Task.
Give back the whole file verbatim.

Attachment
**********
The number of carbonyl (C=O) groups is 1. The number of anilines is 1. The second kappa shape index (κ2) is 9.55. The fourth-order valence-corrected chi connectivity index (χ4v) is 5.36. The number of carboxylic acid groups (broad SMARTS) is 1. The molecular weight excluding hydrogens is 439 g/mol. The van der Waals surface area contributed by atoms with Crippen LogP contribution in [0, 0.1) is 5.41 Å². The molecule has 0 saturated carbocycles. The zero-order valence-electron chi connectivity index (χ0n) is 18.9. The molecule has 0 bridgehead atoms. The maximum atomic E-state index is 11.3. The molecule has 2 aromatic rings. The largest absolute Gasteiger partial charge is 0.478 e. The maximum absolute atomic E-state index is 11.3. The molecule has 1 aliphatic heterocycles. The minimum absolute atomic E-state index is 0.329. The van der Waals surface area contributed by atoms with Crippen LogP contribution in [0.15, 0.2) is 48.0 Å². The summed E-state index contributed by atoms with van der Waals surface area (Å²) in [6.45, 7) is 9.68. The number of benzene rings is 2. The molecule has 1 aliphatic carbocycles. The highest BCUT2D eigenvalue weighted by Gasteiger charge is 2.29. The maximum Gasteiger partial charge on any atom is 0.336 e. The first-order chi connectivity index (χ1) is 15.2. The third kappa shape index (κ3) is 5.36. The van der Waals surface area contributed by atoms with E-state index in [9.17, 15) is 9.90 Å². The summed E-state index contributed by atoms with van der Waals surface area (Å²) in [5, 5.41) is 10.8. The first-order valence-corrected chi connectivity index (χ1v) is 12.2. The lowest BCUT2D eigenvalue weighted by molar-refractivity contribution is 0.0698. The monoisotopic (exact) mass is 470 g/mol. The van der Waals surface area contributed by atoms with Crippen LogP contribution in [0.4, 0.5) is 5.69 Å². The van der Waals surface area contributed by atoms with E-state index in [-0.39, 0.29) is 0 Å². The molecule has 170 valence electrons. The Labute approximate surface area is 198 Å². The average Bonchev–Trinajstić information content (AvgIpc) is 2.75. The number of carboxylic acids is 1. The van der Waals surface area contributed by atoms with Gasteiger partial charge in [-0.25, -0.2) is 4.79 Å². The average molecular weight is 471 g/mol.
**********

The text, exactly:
The number of carbonyl (C=O) groups is 1. The number of anilines is 1. The second kappa shape index (κ2) is 9.55. The fourth-order valence-corrected chi connectivity index (χ4v) is 5.36. The number of carboxylic acid groups (broad SMARTS) is 1. The molecular weight excluding hydrogens is 439 g/mol. The van der Waals surface area contributed by atoms with Crippen LogP contribution in [0, 0.1) is 5.41 Å². The molecule has 0 saturated carbocycles. The zero-order valence-electron chi connectivity index (χ0n) is 18.9. The molecule has 0 bridgehead atoms. The maximum atomic E-state index is 11.3. The molecule has 2 aromatic rings. The largest absolute Gasteiger partial charge is 0.478 e. The maximum absolute atomic E-state index is 11.3. The molecule has 1 aliphatic heterocycles. The minimum absolute atomic E-state index is 0.329. The van der Waals surface area contributed by atoms with Crippen LogP contribution in [0.15, 0.2) is 48.0 Å². The summed E-state index contributed by atoms with van der Waals surface area (Å²) in [6.45, 7) is 9.68. The number of benzene rings is 2. The molecule has 1 aliphatic carbocycles. The highest BCUT2D eigenvalue weighted by Gasteiger charge is 2.29. The maximum Gasteiger partial charge on any atom is 0.336 e. The first-order chi connectivity index (χ1) is 15.2. The third kappa shape index (κ3) is 5.36. The van der Waals surface area contributed by atoms with E-state index in [9.17, 15) is 9.90 Å². The summed E-state index contributed by atoms with van der Waals surface area (Å²) in [5, 5.41) is 10.8. The first-order valence-corrected chi connectivity index (χ1v) is 12.2. The lowest BCUT2D eigenvalue weighted by molar-refractivity contribution is 0.0698. The monoisotopic (exact) mass is 470 g/mol. The van der Waals surface area contributed by atoms with Crippen LogP contribution in [0.4, 0.5) is 5.69 Å². The van der Waals surface area contributed by atoms with E-state index in [-0.39, 0.29) is 0 Å². The molecule has 170 valence electrons. The Labute approximate surface area is 198 Å². The average Bonchev–Trinajstić information content (AvgIpc) is 2.75. The number of carboxylic acids is 1. The van der Waals surface area contributed by atoms with Gasteiger partial charge in [-0.25, -0.2) is 4.79 Å². The average molecular weight is 471 g/mol.